<a href="https://yapinte5340.blogspot.com/2017/06/case-study-1-anth101com-anthropology.html"></a>
makeFeatured($new_post_id, $featured_img);//make the featured image

Now all of this ends up being trigger by account creation. Which will lead you to believe that you’ll use the user_register action to drive it. That will result in much suffering and your user metadata fields will always come back empty despite propagating when you go to look at the user through the normal WordPress backend or in the database. The action you need to use is gform_user_registered and that makes total sense once you realize it exists.

Now we’re operational and I added some pieces to make user profile updates update the course page in case people make mistakes and want to change elements. That’s not super clean in that it duplicates Instagram entries rather than fixing them but it works.

The result is a page that shows the author posts on this WordPress, the author’s posts on Instagram, and the course hashtag posts on Instagram – all tied to the user profile.

ANTH101 v 3.ish

I think it ended up working out pretty well. There are a number of ways I can/should make the code cleaner and DRY-er but you can check out the whole thing if you want on GitHub.

I do encourage you to go check out the ANTH101 site as it just keeps improving and Mike has continued to expand the resources available. It’s also one of those course sites where the student work inevitable draws me in. I always click on at least one.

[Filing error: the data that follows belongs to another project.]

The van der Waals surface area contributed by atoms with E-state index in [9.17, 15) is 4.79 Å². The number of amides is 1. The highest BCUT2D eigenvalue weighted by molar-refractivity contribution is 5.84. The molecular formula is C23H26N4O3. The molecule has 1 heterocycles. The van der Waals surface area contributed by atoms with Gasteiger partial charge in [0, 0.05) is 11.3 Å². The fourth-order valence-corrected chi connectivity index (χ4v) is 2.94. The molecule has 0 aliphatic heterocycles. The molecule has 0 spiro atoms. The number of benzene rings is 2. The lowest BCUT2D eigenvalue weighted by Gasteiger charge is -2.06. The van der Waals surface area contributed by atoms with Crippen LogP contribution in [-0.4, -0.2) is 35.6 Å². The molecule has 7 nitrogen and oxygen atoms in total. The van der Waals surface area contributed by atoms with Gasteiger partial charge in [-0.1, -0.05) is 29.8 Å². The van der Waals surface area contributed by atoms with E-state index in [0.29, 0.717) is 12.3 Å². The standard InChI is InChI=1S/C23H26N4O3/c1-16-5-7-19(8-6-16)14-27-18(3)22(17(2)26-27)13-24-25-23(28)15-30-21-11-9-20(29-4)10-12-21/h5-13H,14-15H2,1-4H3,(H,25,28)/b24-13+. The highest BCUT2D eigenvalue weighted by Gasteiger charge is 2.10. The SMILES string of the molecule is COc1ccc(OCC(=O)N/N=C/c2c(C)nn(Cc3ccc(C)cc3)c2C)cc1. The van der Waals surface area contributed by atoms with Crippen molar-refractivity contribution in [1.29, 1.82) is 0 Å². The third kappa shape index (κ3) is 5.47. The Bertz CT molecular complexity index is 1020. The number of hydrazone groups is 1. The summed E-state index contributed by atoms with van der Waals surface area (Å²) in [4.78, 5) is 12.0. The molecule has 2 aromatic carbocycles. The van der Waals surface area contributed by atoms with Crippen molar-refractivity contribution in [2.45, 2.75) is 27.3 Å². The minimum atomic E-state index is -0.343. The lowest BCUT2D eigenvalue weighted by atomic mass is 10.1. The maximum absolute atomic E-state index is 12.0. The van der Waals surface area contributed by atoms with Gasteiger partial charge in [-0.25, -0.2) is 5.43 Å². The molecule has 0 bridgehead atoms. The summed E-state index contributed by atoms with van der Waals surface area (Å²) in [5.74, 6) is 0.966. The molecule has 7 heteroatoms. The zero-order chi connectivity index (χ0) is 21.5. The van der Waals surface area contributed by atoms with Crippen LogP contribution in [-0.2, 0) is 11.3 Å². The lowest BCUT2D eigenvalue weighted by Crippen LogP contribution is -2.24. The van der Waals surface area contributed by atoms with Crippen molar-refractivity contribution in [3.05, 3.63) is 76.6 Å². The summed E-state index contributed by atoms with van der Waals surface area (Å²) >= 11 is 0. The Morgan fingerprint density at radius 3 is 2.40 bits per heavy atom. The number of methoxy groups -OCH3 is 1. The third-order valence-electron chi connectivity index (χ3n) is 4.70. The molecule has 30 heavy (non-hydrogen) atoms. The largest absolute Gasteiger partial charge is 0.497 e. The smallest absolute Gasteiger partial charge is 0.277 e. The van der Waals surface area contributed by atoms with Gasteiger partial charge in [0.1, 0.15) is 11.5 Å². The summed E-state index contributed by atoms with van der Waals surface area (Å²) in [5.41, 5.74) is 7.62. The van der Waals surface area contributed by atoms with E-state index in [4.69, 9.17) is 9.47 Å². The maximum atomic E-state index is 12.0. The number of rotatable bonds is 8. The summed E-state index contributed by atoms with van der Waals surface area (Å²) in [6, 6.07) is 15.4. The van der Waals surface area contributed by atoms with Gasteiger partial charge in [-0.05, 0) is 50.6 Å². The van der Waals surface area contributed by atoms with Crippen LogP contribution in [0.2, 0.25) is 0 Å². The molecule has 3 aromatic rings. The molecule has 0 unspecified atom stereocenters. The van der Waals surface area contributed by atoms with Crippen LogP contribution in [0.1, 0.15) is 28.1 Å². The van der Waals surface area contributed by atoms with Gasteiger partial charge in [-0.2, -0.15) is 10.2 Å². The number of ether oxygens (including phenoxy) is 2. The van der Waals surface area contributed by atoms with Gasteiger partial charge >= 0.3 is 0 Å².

As part of preparing to write this post, I also wandered around the Internet to see what other people had written. There are some pretty interesting reviews from different people- a few of which I include below.

I think Professor Iderweis is a bit harsh on themselves but it’s a beautiful description of the ANTH101 community and the tolerance for ongoing development.

anth101.com models for me what a living, breathing course can look like. When I look back to when I taught Drugs and Behavior and Intro Psych, I see the classes I taught as boring and lifeless. We as a class didn’t create our own stories together, and we lost the opportunities to make connections. I really like how well-integrated all the various media for each lesson and challenge are on the website. And the more I dig into this site, the more I am personally challenged? to design my classes to have more of an open pedagogy behind them and being okay with my classes being in the “beta” stage every week.